Next, if we look a little to the north of the Twin Cities, we find a far more stark comparison to Fox Lake.  Up in Becker Minnesota is a plant called Sherco.  Sherco supplies power for the northern and western parts of the metropolitan area grid.  Becker is in a conservative part of the state, but it serves a population that is blue as well.  Sherco is the polar opposite of Fox Lake, yet it isn’t being shut down either.

Sherburne Power Plant is enormous, generating 2400 megawatts of power, five times the amount of electricity as Riverside and 24 times that of Fox Lake.  It’s a coal-fired plant with state of the art scrubbers to keep pollution at a minimum.  However, Sherco isn’t on the EPA’s list, even though it burns coal and has enormous ash ponds, one which leaked in 2007, according to EPA filings.

Sherco was even listed as one of America’s ‘dirtiest’ power plants by the Environmental Integrity Project in 2007.  It was listed in the top twenty producers of mercury and thirteenth biggest producer of that evil, toxic gas carbon dioxide.  It spews out sulfur dioxides and nitrogen oxides, yet curiously it isn’t on the EPA’s list.  Why would such a filthy polluter get away with all this terrible energy production while meek little Fox Lake gets padlocked?

Well, Sherburne Power Plant is the big dog that fuels business and homes for most of the Twin Cities area.  In fact, if you add up all the other electrical generating plants throughout the Twin Cities, only then do they match the power generated by Sherco.  Almost half of the electricity used by the Twin Cities area comes from the coal-burning Sherco plant.  If that plant were to convert to natural gas, it would burn as much as 80% of all of Minnesota customers use now.  It’s a big plant and important in keeping the Twin Cities’ lights on.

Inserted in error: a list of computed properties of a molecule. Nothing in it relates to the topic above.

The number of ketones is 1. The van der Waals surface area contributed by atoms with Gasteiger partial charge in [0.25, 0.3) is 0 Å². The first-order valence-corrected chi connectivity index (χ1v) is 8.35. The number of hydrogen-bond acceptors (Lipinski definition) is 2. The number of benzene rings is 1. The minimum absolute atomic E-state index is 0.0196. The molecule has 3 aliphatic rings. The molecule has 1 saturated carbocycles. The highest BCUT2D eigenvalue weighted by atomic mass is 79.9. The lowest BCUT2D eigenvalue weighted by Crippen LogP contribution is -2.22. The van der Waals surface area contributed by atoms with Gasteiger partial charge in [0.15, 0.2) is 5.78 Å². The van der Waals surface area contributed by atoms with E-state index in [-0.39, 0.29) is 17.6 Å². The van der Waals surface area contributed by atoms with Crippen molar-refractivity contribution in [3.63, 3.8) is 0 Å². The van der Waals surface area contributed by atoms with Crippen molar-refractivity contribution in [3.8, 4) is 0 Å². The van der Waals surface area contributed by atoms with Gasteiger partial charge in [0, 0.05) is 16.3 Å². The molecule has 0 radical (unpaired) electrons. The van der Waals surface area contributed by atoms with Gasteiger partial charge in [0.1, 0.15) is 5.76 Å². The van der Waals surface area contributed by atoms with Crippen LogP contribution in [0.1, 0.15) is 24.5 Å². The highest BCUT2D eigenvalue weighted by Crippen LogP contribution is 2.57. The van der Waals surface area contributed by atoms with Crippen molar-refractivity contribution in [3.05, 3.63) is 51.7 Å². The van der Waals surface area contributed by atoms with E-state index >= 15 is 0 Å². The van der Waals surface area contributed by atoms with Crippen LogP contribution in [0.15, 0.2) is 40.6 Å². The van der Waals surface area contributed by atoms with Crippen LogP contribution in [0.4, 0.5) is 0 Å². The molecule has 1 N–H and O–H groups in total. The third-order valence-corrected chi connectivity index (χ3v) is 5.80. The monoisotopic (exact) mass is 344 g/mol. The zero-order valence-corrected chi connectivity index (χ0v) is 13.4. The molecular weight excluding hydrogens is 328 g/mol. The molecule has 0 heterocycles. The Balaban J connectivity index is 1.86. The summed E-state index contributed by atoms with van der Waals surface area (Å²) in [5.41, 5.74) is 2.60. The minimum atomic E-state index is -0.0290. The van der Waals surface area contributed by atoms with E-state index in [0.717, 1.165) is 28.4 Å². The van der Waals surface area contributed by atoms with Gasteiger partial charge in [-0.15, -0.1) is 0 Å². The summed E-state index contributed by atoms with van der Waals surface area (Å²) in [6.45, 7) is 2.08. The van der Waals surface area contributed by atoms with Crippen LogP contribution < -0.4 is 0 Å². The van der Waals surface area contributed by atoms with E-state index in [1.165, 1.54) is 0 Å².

But, according to the EPA, it is a dirty, polluting plant.  So, why isn’t Sherco getting shut down and leaving Fox Lake alone?

In a word:  political calculations.

Shutting down such a plant would be the death of the Twin Cities economy and howls of public protest would shout down any argument to the contrary.  The plant is the heart and soul of the economic engine of the Twin Cities metropolitan area.  So, the EPA had to get out their slide rule to factor in the political considerations.

Fox Lake is little and rural. Sherco is enormous and serves a highly populated area.  Even though Fox Lake’s ‘transgressions’ pale in comparison to Sherco, one is shuttered, the other ignored.

This is not an argument for shutting down Sherco or any power plant for that matter.  It is the use of political considerations while making public policy that should trouble us.  The people of southern Minnesota and northern Iowa shouldn’t be treated differently than people of the Twin Cities, regardless of political power.  The EPA should be generating rules and regulations that can be implemented regardless of population served.  If the rules promulgated do irreparable damage to a large group, it will do so to a small group, though with less of a political impact.

This is just plain wrong.  It doesn’t fit our strict standard of a law impacting everyone equally.  It creates a sliding scale of harm compared to cost.  Regulations should treat all players the same.  One group doesn’t get a pass while another is punished for the same offense.  The Obama administration doesn’t care about such considerations.  Lisa Jackson gets out her slide rule and calculates harm and political risk, and makes a determination.  That’s the rule of man, and not of law.  We should not tolerate it.

Crossposted at Looktruenorth.com